Our China policy is not working, and the exaggeration of the China threat comes just in time for the hawks in the political aviary who fear that the severe deficiencies of the Russian military in Ukraine is making it more difficult to exaggerate the Russia threat. I’ve been calling attention to the exaggeration of the Russian threat for the past 50 years, and the collapse of the Soviet Union, which included the implosion of the Red Army, should have provided political ammunition to downplay the Russian threat. I had a distinct advantage from 1966 to 1990 as a Soviet analyst at the Central Intelligence Agency, which had intelligence that documented Soviet deficiencies.
But the policy community, the bipartisan congressional community, and the pundit community can’t let go of the idea that the Soviet Union and Russia present a threat to the national security of the United States. The dysfunctional, but superficially successful, Russian military performances in Georgia (2008); Crimea (2014); and Syria (2015) were misread as a demonstration of a strong Russian military. It took the unsuccessful Russian efforts against Kyiv, Kharkiv, and Kherson to fully demonstrate the deeply rooted dysfunction of the “new” Red Army and its inability to sustain offensive and combined arms operations. Instead, Russia must rely on a campaign of military terrorism to hold its own against Ukrainian forces.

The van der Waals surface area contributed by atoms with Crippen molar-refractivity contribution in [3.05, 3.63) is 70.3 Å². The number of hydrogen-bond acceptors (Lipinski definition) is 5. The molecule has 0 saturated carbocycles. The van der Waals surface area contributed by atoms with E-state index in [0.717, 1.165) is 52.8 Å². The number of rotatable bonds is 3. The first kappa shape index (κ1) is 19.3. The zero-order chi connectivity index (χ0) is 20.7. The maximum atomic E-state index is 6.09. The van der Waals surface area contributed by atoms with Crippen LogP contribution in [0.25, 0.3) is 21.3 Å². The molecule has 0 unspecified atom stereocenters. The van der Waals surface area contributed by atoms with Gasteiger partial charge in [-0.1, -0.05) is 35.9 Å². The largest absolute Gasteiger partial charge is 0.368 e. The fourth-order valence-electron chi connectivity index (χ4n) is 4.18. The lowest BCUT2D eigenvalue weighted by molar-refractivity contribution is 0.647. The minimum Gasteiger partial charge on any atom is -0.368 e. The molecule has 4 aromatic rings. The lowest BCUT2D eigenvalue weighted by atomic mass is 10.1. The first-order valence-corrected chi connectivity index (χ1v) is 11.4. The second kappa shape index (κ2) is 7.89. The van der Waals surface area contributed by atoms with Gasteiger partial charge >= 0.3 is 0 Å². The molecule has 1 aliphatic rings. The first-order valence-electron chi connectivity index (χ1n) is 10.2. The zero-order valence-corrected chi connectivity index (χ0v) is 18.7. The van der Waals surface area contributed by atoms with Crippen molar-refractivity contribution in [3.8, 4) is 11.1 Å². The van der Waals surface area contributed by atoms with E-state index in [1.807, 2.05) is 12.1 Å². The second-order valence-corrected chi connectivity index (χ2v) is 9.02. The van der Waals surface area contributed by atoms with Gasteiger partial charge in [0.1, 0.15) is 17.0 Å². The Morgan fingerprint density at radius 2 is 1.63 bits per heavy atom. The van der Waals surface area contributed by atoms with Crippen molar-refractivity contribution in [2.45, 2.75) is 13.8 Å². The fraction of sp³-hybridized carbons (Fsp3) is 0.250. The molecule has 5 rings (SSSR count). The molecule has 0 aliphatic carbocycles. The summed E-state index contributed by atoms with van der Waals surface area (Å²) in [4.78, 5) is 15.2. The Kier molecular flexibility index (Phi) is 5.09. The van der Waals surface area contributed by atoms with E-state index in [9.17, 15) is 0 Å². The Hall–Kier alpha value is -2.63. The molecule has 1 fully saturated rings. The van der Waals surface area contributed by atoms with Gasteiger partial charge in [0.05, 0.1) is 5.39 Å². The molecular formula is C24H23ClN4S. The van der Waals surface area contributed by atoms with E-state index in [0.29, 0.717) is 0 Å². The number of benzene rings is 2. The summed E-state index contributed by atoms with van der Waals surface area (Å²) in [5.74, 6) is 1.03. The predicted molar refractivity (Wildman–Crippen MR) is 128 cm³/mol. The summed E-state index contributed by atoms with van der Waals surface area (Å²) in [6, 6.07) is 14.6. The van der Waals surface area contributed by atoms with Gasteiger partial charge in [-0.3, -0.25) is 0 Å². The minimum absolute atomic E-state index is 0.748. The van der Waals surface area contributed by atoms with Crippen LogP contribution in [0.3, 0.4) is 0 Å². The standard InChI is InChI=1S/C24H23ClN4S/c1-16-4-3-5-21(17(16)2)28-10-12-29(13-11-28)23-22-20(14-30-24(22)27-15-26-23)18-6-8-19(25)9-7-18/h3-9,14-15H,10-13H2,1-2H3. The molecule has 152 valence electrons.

The Biden policy ensures a robust military presence on the Russian border that will worsen Cold War 2.0. There will be prolonged and unnecessary increases in defense spending, and the absence of a diplomatic dialogue in those important areas where there is Russian-American agreement. These areas include a variety of arms control and disarmament issues, such as stopping the proliferation of nuclear weaponry and limiting the use of space in the military competition as well as dealing with insurgencies and terrorism; environmental degradation; and future pandemics. It is hard to imagine any Russian regime willing to pursue diplomatic solutions with a United States that has sponsored a NATO with more than 30 members; a military base in Poland; a regional missile defense in Poland and Romania; and the use of Romanian military facilities close by Russian forces and the Black Sea. This serious turning point is being ignored by the policy community as well as the pundit and academic communities.